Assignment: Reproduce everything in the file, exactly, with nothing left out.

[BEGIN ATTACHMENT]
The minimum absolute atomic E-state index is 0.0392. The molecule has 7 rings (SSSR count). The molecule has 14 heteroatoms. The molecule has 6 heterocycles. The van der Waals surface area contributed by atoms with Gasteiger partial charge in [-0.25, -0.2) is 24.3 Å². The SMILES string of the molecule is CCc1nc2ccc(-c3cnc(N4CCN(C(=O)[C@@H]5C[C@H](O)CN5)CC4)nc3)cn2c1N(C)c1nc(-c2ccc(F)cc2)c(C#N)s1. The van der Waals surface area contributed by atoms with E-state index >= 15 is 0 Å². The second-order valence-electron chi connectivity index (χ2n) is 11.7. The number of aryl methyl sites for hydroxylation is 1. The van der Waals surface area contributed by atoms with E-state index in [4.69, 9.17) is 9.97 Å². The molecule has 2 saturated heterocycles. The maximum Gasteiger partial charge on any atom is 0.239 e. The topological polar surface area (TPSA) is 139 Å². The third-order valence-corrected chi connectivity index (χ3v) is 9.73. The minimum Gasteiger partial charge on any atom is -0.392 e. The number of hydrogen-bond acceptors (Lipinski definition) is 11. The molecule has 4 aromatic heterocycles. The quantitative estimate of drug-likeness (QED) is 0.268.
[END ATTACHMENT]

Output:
The minimum absolute atomic E-state index is 0.0392. The molecule has 7 rings (SSSR count). The molecule has 14 heteroatoms. The molecule has 6 heterocycles. The van der Waals surface area contributed by atoms with Gasteiger partial charge in [-0.25, -0.2) is 24.3 Å². The SMILES string of the molecule is CCc1nc2ccc(-c3cnc(N4CCN(C(=O)[C@@H]5C[C@H](O)CN5)CC4)nc3)cn2c1N(C)c1nc(-c2ccc(F)cc2)c(C#N)s1. The van der Waals surface area contributed by atoms with E-state index >= 15 is 0 Å². The second-order valence-electron chi connectivity index (χ2n) is 11.7. The number of aryl methyl sites for hydroxylation is 1. The van der Waals surface area contributed by atoms with E-state index in [4.69, 9.17) is 9.97 Å². The molecule has 2 saturated heterocycles. The maximum Gasteiger partial charge on any atom is 0.239 e. The topological polar surface area (TPSA) is 139 Å². The third-order valence-corrected chi connectivity index (χ3v) is 9.73. The minimum Gasteiger partial charge on any atom is -0.392 e. The number of hydrogen-bond acceptors (Lipinski definition) is 11. The molecule has 4 aromatic heterocycles. The quantitative estimate of drug-likeness (QED) is 0.268.